Since the start of the COVID-19 crisis in the United States, I have found myself, multiple times during the week, in conversations with friends, colleagues, and family members bemoaning our current state of affairs and longing for the “before days,” pre-COVID-19. We could all do as we pleased, unrestricted, able to express affection by hugging one another, shaking hands, going to school or work, and living our lives without having to worry about a potentially deadly virus harming us or our loved ones by getting too close to someone, not having our mask on, or touching a contaminated surface.
Aside from the devastating toll this has had on public health, with a staggering 200,000+ deaths in the United States, and more than 900,000 globally (which is most likely an undercount), the big heartache for me is the devastating impact this situation is having on our children. What is going to become of them as we work through this? We know that they are resilient, but as a person who works closely with some of the most vulnerable people in our city, what is the long-term impact that this pandemic will have on our youth? How will the isolation, economic fallout, and health issues affect them in the long run?
With safety as our number-one priority, our Horizons at CA students have started the new school year in a variety of ways—some are back in the classroom, some are online, and some are in a hybrid situation with a mix of online and in school. We are all adapting to this situation and pivoting as needed. In speaking with teachers, students, and families, this situation is challenging for all involved. Just as marginalized communities are at higher risk for contracting the virus and suffering more from an economic standpoint, underserved students are experiencing what is now known as the COVID slide in far greater numbers, which means that they are falling farther and farther behind, increasing the achievement and opportunity gaps even more.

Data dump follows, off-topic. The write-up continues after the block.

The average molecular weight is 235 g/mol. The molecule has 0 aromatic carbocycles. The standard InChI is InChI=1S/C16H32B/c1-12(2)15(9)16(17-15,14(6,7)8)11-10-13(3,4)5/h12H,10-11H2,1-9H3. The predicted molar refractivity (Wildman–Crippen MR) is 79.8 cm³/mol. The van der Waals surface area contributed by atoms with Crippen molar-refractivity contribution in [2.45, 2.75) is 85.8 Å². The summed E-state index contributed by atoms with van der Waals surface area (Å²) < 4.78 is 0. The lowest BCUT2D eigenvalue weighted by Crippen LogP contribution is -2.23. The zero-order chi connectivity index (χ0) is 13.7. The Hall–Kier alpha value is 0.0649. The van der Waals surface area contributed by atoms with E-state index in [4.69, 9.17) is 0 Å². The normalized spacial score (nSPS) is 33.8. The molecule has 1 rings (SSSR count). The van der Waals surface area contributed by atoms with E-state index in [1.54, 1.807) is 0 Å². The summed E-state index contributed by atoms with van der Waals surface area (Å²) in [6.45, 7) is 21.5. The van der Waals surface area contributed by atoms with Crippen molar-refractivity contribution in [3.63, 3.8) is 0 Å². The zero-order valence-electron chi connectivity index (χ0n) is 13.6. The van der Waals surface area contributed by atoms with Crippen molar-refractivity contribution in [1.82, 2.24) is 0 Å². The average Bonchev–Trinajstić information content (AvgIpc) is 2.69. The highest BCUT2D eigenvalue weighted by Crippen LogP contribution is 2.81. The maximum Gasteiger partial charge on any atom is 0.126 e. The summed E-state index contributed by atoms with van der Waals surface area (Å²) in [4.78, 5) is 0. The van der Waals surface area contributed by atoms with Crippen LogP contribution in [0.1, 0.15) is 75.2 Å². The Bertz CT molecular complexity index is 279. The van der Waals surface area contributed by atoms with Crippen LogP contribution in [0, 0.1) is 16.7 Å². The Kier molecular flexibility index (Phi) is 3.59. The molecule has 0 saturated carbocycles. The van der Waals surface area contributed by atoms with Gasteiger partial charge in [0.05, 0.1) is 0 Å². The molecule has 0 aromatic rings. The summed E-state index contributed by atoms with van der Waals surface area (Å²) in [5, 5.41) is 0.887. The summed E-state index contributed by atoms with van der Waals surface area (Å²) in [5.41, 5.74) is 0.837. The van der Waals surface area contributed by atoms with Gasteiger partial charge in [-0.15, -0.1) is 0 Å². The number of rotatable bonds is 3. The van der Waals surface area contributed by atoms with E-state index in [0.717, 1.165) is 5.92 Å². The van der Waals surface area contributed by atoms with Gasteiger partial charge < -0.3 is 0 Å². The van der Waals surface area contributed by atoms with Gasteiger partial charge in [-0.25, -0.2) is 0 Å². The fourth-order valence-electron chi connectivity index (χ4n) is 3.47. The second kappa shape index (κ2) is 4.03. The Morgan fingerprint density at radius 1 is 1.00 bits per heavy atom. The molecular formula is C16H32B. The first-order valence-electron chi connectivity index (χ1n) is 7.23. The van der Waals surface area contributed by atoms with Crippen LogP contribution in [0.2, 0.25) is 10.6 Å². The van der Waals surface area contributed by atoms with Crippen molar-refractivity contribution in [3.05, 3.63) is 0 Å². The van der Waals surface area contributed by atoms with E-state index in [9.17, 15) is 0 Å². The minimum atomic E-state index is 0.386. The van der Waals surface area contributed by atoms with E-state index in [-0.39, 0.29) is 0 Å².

For this reason, we are assessing where our Horizons students are academically and working to match students with CA Upper School tutors, so at the very least, Horizons students have extra support as they go through this incredibly challenging time. We are also revamping our Horizons high school program, pairing our students with mentors to help them through high school and guide them with creating a plan for post-high school that will allow them to lead choice-filled lives.
As we look to mitigate the fallout from COVID on our students, I find inspiration and hope in how communities are coming together to help one another. Below is a list of excellent resources to help understand the issues:
Code Switch – The Kids Are All Right
Reveal – Home School